10 – Bellum I – AQUILUS (Australia) December 3, 2021
Gentle classical piano paired with tragic, rasping black metal vocals. The caress of soothing choral-laden instrumentals soften the clamour of crashing symbols and resolute drumming. An album that is expressive, relaxing, intense and mysterious all at the same time. A multitude of musicians would have a hard time balancing the delicacy and ferocity found in “BELLUM I”, but HORACE ROSENQVIST does it as a one man project. Don’t sleep on this.
9 – Dahoam – WALDGEFLÜSTER (Germany) September 24, 2021
Apensive walk through forests, accompanied by slow strumming, the atmosphere is one of longing. WALDGEFLÜSTER intertwines interludes of melancholy with abrasive black metal, and drowns listeners in an immersive, introspective listening experience. There is calmness in the turbulence and the ambient enhancements like the rain in “In da Fuizn” whisk you away to a place of reflection.
8 – Solar Paroxysm – MARE COGNITUM (United States) March 19, 2021
Another solo black metal project that really grabbed my attention this year was MARE COGNITUM. A cavalcade of evil vocals take the forefront, gilded with spacey riffs to drive home the interstellar theme. Full bodied and imaginative, it relentlessly drives you through other dimensions. The entire discography is vibrant and lucid, offering much more than standard black metal fare.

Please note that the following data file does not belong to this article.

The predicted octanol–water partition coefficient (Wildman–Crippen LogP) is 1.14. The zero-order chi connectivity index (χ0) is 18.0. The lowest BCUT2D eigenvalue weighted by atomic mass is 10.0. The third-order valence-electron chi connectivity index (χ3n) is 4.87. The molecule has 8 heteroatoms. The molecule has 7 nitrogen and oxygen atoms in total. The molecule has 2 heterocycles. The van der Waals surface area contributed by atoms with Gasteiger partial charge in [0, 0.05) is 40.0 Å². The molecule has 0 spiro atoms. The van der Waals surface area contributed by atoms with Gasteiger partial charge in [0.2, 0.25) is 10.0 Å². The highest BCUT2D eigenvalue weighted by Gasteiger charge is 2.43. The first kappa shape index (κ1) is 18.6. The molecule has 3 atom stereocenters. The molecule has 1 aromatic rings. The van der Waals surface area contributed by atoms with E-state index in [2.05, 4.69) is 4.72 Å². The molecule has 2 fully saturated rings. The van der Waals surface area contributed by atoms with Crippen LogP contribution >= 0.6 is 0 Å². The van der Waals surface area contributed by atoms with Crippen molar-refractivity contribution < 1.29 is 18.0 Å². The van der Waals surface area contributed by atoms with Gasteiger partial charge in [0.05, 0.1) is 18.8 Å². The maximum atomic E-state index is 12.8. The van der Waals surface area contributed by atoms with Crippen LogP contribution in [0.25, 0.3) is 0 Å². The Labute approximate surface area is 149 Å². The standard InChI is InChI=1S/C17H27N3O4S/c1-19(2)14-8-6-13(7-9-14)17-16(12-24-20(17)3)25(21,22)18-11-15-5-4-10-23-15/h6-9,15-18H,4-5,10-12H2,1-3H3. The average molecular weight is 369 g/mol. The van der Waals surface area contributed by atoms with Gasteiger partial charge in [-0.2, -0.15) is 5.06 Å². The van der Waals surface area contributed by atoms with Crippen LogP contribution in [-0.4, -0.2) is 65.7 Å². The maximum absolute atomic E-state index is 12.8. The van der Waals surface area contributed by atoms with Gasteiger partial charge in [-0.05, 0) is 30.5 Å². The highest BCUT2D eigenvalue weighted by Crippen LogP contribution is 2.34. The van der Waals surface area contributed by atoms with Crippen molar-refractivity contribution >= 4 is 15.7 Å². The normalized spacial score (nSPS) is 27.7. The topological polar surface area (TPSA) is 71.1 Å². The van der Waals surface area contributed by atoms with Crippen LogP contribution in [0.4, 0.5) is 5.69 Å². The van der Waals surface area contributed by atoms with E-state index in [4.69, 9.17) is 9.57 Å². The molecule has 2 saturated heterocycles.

7 – Apotheosis – BORNHOLM (Hungary) November 5, 2021
BORNHOLM is a triumphant take on black metal. Their music is full bodied and robust with excellent production. On “APOTHEOSIS” they have fused just the right amount of harmony, accented with distant chants and clean vocals that match with perfectly enunciated vocals that aren’t distorted into oblivion. Finished off with well placed solos, this album has it all.
6 – Hädanfärd – NIGHT CROWNED (Sweden) July 9, 2021
NIGHT CROWNED was likely the first band that woke me from my long pandemic writing hiatus. Melodic death metal to the highest Swedish standard, “HÄDANFÄRD” makes light use of clean vocals opting for a dark cyclone of exciting guitar work, black metal vocals and surprisingly, keyboards. The album starts fast and stays that way except for the title track which offers a nice interlude before being thrown back into the whirlwind.
To be completed in Part 5